Actually, I think Leviticus is against it too

I got my hands on a 1921 book about Japanese words for "prostitute", and upon reading it discovered that pretty much every word in the Japanese lexicon has been used to mean "prostitute" at some point. English translations of some of these words would include:

  • Duck
  • Pumpkin
  • Child
  • Phantom Wife
  • Teamaker
  • Werebird
  • Crossroads Queen
  • Monkey
  • Rice Seller
  • Lionette

I also learnt the word ラシャメン女郎, rashamen jorou, "felt/cotton hooker", which meant a hooker whose clientele were Dutch, back in the Dutch Learning days. Apparently those Dutch folks wore a lot of felt and cotton, and this was remarkable and bizarre because who would mix felt and cotton?!

Popularity factor: 8


I always had this terrible feeling that everything I said in Japanese was some sort of grave insult but now I'm certain of it.


My personal favorites are Phantom Wife and Werebird.

This Dutch thing...do you suppose it relates to the whole "dutch wife" terminology? I recently learned that's what the Japanese call a blow-up doll.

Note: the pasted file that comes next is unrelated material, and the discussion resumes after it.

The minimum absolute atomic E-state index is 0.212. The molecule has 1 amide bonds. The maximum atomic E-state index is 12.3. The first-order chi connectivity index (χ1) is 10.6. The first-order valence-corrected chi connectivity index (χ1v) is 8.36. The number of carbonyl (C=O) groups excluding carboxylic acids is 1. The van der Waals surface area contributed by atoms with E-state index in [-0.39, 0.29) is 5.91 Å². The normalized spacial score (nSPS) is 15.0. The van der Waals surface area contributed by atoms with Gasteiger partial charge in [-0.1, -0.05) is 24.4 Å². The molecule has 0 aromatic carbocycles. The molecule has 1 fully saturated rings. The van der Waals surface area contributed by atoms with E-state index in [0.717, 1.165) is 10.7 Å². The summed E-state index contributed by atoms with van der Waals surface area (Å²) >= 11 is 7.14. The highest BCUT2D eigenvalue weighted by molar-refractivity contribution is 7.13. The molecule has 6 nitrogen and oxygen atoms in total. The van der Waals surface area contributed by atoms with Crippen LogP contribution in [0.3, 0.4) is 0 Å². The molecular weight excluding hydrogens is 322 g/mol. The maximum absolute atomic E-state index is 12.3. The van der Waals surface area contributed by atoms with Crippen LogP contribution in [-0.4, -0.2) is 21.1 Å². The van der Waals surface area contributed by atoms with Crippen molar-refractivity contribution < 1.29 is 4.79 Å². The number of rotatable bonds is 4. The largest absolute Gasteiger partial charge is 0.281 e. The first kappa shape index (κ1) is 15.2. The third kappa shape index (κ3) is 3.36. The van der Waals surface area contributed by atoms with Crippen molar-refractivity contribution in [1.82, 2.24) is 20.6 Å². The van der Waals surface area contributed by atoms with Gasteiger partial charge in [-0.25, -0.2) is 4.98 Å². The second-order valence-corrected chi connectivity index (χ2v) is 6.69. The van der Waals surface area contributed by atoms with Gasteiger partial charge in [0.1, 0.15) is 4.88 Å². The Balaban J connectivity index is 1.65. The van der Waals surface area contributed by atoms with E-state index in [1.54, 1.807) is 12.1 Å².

Meanwhile, in speaking with the latest love interest, I caused shock and amazement at the ability of English to express the concept of masturbation.


Werebird, hands down.

And then up and down a bit more? Roy, it's probably like Eskimos & words for snow.


Ssh! Don't let the Language Log people hear you! They write whole books denouncing that stereotype!

Morgan: Yeah, to think of all the times I walked into the staffroom calling my principal "Mr Pumpkin" and my supervisor "Phantom Wife"... how embarrassing.

("Dutch wife" comes from English!)


Trust me: one thing that can never be lived down is introducing yourself as your school's English club's anus.


Ron: scatology and you. Gee.




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